So you've been trying to conceive for what seems like forever, or maybe you're just preparing to start this journey. You've done your research and are doing everything under the sun you can to try to get pregnant, but your partner may want to help, too (in more ways than in the bedroom). How should your partner prepare for TTC? Whether it’s checking out their own fertility, or preparing to be there emotionally for you, there are quite a few ways they can be supportive — whether it’s a male partner or not.
If you've been trying to conceive for a long time (at least six months if you're over 35, to a year if you're under 35), it may be time for your partner to consider the possibility that he should have his sperm count tested.
Suzanne Munson, natural health expert for Fairhaven Health, tells Romper that sperm count is the most common cause of infertility in men. "A man normally delivers 200 to 500 million sperm per ejaculation. However, many sperm die immediately upon ejaculation," she says. And, for the sperm that survive ejaculation, it is a long and arduous journey through the female reproductive organs to find the newly released egg . . . of the nearly 500 million sperm that are released during ejaculation, only a maximum of 200 sperm ever reach the egg to even have a shot at fertilization."
So, the more sperm you have to begin with, the greater the chance you have that one sperm will find its way to the egg, according to Munson.
If you or your partner think his sperm count may be low, there are two options: You can seek tests at a fertility specialist, or you can purchase an at-home sperm count test. If testing at home, it will allow him to "determine if his sperm count is within normal range, without the expense and inconvenience of having a semen analysis performed at a clinic," Munson says. "If the result of this test is negative (below normal sperm count), further testing is probably warranted, and the man should seek the advice of a physician."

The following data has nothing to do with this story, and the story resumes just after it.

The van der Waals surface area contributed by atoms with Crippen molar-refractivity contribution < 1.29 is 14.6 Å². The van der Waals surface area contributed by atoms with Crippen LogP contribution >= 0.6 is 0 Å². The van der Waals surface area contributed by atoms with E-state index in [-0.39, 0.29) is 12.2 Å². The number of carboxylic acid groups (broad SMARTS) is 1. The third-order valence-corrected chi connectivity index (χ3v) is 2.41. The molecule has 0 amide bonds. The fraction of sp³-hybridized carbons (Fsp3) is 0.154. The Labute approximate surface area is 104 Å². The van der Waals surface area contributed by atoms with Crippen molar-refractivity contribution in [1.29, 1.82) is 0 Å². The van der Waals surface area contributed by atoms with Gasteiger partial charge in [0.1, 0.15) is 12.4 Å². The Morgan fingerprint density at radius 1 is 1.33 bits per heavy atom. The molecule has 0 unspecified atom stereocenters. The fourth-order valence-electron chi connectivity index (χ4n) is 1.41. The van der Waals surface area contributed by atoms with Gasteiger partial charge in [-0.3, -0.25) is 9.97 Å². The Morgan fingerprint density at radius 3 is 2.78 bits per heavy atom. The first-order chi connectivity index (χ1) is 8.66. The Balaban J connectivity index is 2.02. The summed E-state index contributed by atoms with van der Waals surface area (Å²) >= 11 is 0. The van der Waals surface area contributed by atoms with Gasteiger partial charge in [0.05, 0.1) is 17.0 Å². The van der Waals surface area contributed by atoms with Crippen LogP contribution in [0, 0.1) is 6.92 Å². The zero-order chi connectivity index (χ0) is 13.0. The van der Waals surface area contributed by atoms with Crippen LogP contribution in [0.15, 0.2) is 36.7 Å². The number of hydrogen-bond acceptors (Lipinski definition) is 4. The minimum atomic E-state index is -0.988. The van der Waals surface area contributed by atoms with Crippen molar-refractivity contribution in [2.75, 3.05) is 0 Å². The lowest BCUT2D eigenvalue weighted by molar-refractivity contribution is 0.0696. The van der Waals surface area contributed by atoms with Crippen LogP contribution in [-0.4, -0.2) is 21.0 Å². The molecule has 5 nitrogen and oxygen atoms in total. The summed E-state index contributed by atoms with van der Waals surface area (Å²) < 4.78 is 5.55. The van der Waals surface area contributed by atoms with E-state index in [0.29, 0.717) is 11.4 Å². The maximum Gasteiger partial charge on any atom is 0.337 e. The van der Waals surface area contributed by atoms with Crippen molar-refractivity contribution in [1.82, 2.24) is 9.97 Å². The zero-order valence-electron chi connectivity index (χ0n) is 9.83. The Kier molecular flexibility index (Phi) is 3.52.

At a fertility clinic, they’ll perform various tests and a comprehensive analysis to evaluate the sperm count. If they find he does have a low count, they’ll try to figure out what’s causing it and fix it. However, "in some cases, the actual production of sperm is normal, but there is a blockage in the epididymis or vas deferens (typically caused by inflammation due to a sexually transmitted disease) that is preventing sperm from entering the ejaculate," Munson says. And in that case, sometimes surgery is recommended to eliminate the blockage.
Other alternatives to help with sperm count include lifestyle changes and supplements. Munson said the supplemental solution she recommends is "FertilAid," which claims to "improve sperm count, motility and morphology." If supplements aren't your man’s style, he should still take his health seriously before trying to conceive, because lifestyle and environmental factors can contribute to male infertility. "At least three months before TTC, a man should discontinue use of any recreational drugs, limit alcohol consumption, and exercise regularly (but not to excess)," Munson suggests. Eating well is also key, and Munson adds that "even the healthiest men should consider supplementing their diets with a high-quality multivitamin/mineral supplement."
Dr. Philip Werthman, urologist and director for the Center for Male Reproductive Medicine and Vasectomy Reversal in Los Angeles, California, says your partner adding antioxidants to their diet helps with fertility, "Taking a supplement form of antioxidants reduces the amount of sperm that become damaged," he says to Romper in an email. "There are many different sources of antioxidants, but among the best for sperm health are zinc, vitamin C, selenium, vitamin E, folic acid, and lycopene ... you may also consider adding more of the foods that contain these antioxidants into your diet."
Werthman also suggests having sex regularly (even when it's not your fertile window) helps improve sperm. "In a study of men with low sperm count, the sperm performed the best after one day of abstinence. So, having sex every other day turns out to be the best bet, sperm-health wise," he says.